At the political level, the digital engine that is driving economic and social instability also provides the tools to exploit the resulting dissatisfaction so as to threaten liberal democratic capitalism. Populism from the right can tend toward authoritarianism, while populism from the left can tend toward socialism. In the marketplace, technology has delivered a different type of extremism: a handful of companies with unfettered dominance over key components of economic activity. The internet, a decentralized collection of interconnecting networks, has created new centralized powers that siphon, aggregate, and manipulate personal information to create bottlenecks to the operation of free and open competition.

Populism from the right can tend toward authoritarianism, while populism from the left can tend toward socialism. In the marketplace, technology has delivered a different type of extremism: a handful of companies with unfettered dominance over key components of economic activity.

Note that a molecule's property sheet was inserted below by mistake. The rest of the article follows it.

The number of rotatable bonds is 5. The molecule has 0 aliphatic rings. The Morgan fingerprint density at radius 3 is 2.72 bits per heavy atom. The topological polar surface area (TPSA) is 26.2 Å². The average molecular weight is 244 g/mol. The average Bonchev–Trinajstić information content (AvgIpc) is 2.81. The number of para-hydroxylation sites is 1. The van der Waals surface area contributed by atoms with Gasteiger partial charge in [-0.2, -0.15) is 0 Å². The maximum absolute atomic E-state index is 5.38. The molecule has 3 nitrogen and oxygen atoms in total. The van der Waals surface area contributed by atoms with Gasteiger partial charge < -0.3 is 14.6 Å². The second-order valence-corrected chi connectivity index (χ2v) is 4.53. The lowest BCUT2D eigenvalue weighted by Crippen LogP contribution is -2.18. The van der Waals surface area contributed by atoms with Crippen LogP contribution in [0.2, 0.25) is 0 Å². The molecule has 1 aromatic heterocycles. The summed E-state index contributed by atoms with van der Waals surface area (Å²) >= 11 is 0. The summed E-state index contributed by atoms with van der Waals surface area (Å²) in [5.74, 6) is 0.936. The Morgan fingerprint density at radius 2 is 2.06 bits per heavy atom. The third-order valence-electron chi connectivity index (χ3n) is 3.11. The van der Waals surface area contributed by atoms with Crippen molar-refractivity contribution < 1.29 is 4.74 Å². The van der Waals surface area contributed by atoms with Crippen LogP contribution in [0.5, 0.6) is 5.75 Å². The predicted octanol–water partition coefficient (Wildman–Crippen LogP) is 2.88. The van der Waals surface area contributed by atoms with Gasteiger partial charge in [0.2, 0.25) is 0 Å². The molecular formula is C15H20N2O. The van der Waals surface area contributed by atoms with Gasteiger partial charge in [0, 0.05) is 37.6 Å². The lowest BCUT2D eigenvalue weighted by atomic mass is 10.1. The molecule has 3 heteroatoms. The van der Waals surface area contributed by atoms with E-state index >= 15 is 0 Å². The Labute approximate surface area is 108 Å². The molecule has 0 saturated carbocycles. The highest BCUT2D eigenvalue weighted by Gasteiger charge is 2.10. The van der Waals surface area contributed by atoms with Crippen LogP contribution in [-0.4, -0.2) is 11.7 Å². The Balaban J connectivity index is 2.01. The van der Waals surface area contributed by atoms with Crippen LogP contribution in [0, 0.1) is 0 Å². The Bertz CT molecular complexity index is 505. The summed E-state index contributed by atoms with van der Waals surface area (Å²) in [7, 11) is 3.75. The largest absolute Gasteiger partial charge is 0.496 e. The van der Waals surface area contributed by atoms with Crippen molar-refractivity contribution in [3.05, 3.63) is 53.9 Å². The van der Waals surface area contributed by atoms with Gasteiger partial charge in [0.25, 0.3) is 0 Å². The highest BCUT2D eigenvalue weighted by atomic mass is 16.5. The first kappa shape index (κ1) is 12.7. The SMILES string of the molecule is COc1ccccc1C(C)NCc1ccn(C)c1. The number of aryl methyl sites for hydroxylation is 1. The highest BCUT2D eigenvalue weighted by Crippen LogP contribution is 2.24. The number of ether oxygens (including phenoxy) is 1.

The internet started out with the hope of being the great democratizer by removing barriers to everything from the flow of news to local taxi service. While the networks of history had centralized economic activity, the distributed architecture of the internet would similarly distribute power away from central institutions. Unfortunately, that has not been the result. Companies utilize the distributed network to recentralize activity. Corporate digital autocrats collect personal information and exploit it to control markets. Political digital autocrats use the internet to spy on their citizens and target attacks on the democratic process.

I. Technology has done this before